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Shuey, Spiegel; The Structure of IT work and it's effect on health.docx

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Department
Sociology
Course Code
Sociology 3308F/G
Professor
Kim Shuey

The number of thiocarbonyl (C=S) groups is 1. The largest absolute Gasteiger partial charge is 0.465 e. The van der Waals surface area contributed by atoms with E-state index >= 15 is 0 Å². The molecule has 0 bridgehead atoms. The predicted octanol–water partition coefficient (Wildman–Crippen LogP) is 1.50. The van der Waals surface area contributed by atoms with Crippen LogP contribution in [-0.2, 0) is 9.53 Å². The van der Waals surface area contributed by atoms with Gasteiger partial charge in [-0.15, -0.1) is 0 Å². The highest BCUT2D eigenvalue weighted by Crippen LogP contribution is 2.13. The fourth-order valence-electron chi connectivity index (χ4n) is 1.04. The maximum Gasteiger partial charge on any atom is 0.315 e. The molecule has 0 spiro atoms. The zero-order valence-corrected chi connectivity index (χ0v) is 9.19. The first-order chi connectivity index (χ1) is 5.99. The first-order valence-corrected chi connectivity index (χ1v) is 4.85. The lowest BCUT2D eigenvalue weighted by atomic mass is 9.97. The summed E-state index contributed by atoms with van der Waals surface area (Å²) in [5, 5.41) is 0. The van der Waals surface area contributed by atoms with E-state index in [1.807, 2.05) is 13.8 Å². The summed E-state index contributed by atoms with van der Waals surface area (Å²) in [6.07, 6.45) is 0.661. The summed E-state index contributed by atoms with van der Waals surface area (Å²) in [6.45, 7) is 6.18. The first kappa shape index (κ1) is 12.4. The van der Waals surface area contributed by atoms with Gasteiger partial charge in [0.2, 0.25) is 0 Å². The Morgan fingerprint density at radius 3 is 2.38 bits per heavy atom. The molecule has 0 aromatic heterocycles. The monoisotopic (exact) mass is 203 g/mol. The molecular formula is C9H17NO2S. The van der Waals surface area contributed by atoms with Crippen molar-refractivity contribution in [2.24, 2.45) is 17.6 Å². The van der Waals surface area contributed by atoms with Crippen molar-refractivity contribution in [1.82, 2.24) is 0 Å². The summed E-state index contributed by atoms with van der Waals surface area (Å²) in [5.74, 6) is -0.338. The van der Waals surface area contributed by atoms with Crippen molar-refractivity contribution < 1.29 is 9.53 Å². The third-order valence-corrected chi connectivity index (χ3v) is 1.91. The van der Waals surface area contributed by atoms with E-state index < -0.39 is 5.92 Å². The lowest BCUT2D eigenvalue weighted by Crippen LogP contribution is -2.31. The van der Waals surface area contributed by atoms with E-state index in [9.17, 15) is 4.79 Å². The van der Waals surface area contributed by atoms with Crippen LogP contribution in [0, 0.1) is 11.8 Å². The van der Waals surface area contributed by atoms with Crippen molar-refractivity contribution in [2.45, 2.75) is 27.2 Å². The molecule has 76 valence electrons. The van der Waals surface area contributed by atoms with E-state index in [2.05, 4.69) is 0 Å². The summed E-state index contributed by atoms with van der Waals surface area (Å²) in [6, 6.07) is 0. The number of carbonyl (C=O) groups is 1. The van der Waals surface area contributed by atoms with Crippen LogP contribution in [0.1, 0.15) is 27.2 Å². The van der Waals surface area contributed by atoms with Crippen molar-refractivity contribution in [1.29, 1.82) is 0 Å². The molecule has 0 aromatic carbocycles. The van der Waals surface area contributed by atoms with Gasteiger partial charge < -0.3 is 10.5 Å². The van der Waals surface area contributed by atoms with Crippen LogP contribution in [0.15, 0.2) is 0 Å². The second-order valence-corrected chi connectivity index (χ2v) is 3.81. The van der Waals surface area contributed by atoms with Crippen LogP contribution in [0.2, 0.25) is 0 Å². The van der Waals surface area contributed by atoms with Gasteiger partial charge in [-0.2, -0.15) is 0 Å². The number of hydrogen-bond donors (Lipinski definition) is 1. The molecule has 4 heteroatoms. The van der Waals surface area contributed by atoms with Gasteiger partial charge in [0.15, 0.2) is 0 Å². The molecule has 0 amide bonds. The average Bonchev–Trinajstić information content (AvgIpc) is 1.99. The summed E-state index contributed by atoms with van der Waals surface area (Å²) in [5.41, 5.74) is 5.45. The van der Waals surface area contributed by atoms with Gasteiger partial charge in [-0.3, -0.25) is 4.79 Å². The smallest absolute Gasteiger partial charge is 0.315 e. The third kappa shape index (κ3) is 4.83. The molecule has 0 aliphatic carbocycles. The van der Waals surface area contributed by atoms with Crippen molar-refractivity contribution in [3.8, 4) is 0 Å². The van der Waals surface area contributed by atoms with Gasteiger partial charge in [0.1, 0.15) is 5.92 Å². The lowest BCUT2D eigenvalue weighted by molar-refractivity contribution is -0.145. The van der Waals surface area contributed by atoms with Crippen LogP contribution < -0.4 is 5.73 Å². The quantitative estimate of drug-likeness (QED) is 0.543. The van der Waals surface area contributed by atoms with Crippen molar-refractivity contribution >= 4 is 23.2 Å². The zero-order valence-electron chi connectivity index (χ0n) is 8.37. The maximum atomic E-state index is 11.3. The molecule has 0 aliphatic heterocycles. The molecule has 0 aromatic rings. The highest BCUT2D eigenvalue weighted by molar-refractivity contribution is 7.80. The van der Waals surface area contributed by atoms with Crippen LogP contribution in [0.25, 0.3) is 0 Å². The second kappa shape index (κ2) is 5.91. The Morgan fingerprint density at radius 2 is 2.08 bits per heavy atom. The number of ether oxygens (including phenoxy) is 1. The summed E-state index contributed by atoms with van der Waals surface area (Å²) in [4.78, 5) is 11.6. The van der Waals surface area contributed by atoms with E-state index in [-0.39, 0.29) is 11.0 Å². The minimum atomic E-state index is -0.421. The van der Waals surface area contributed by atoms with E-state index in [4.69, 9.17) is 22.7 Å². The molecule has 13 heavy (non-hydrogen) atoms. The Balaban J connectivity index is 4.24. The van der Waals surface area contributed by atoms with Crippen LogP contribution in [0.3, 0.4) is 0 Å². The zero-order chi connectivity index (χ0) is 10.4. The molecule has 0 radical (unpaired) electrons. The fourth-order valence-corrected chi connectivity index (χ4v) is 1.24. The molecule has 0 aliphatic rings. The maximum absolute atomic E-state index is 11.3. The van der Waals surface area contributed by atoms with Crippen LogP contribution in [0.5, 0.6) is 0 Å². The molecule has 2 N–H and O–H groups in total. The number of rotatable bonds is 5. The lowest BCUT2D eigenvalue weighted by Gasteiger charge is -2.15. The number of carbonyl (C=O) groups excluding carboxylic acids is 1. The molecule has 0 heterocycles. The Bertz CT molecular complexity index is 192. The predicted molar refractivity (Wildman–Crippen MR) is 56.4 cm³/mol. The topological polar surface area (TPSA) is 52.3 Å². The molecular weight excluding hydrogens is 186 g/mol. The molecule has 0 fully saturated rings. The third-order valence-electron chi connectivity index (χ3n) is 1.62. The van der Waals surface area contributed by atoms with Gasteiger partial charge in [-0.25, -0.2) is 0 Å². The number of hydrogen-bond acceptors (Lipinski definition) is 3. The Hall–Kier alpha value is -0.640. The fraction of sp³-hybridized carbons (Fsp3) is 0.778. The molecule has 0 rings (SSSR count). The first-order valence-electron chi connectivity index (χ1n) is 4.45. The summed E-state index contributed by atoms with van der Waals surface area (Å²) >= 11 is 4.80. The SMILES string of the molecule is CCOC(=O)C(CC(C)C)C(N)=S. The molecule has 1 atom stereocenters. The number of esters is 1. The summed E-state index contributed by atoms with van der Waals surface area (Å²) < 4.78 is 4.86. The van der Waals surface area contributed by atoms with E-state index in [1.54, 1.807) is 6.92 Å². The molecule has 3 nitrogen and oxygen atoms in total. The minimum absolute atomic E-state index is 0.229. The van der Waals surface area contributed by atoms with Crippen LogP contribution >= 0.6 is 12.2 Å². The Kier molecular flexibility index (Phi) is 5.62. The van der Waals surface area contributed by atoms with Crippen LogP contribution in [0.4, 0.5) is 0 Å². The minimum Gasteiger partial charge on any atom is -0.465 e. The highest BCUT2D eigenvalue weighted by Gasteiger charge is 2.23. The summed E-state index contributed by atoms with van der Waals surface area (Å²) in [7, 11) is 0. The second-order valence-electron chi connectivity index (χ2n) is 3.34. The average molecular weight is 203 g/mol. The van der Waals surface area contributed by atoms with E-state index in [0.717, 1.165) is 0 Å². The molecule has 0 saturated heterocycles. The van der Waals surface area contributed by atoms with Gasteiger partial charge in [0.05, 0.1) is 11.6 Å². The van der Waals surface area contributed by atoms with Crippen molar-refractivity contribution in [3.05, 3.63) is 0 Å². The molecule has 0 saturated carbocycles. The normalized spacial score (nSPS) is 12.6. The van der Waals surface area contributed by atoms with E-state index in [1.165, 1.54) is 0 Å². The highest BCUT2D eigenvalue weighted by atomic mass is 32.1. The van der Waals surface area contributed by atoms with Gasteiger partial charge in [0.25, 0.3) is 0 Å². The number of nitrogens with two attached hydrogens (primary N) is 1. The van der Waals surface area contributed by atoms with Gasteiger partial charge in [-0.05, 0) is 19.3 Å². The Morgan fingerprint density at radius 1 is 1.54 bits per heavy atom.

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Shuey, Spiegel; "The structure of IT work and it's effect on worker health: job stress and burnout across the life course" Sunday, February 02, 2014 8:33 PM • Emerging network society within today's new economy, IT industry key palyer o Economy with rapid growth in service and technology sectors • Accelerated pace of science and technology development and obsolescence • Great pressure to increase productivity and reduce costs • Demand for flexibility has to do with departure of life long career • More temporary contractual careers, less job security, less benefits, pension, etc. • How do these changes affect individuals with their work environments, • Work's effect on health and well-being • Increasing number of workers experiencing job related stress, stress-related health problems • More research required in order to understand the ways in which industry and workplace practices affect worker well-being • Findings situated within a life course framework Stress and Burnout as a normal part of the job • Burnout and stress acknowledged by at least 50% of workers surveyed as a normal part of the job • So many people mention burnout it seems to be present • Over one third of respondents said their work had a negative aspect on their health • Some workers attribute physical health concerns to their work, such as weight gain, headaches, pain, and disability, lack of sleep, exhaustion, even dreaming about work • Some people have a hard time getting to sleep, others wake up in the night and shoot off a few emails • Some talk about crashing on weekends and sleeping for 12 hours at a time • Nearly one quarter of respondents stated their job led to anxiety • One office had an attempted suicide, an actual suicide, and one person removed from the office in a straight jacket The structure of IT work and the creation of stress and burnout • Understanding how individual lives are affected by broader labor market forces and organizational practices • This section considers structural factors contributing to high levels of stress and burnout for IT workers The pace of work and work overload • Employees spend more time at the office and more likely to take home work than in the past • Pressures to work longer and harder, reduction in timeframe for work to be completed • Working at high speeds to meet deadlines • Negative mental and physical health consequences • Individuals who work more hours have more ill health than those who work less • Higher levels of anxiety, depression, difficulties intiating and maintaining sleep • High job demands and pressure associated with psychological strain and job dissatisfaction, increase in cardiovascular disease • Some workers even pulled all nighters • 24 hour access companies have to workers is obviously stressful • 24 hour work day blurs the boundaries of work and home life, inability to relax or make plans Structural Factors promoting work overload • Individual and organization pressures explain why many workers conform to long hours • Attachment to work, pressure to conform • Culture of devotion to work Individual Pressures • Career advancement in IT is about willingness to work long hours • Self imposed pressure, desire to finish a particular task • Individuals internalize cultural ideal of the industry • "get it done no matter what attitude" • Prevent falling behind The role of companies • All workers pressured to work longer, all workers exhausted, negative effect on workplace morale • Some workers said their pace of work determined by promises company mande to client • Companies accepting deadlines without know whether workers could meet them Macro-level Industry Changes • Technology boom and bust in 2000s • Following industry collapse, jobs became more scarce, empowering employers • Workers perceive burnout resulting from the "industry pressure cooker" • Workers perceive the pace of work is the most negative aspect • Workers report pressure from co workers • Work intensive company culture • Management desire to please customers despite workers ability Work Demands and Stress in Life Course Context • Job related stress is not uniform across workers • Multiple influences Life Course Transitions and Job Stress • Life course transition represents discrete change in status and roles embedded within a broader trajectory • Transition to parent hood for example, has a shift on other life spheres such as work • These new transitions have new pressures for workers in a high demand work environment • Familky affects ability and desire to work long hours • Inability to reconcile transition to parent hood and work hours often lead workers to leave the industry • A lot of stress on older workers is demand to keep up and perform the same as younger workers • Life course transitions involving greater responsibilities outside the sphere of work increase the level of job stress for IT workers • Transition to parenthood highlights inherent incompatibility between family responsibilies and working long hours • Transition forces workers to make
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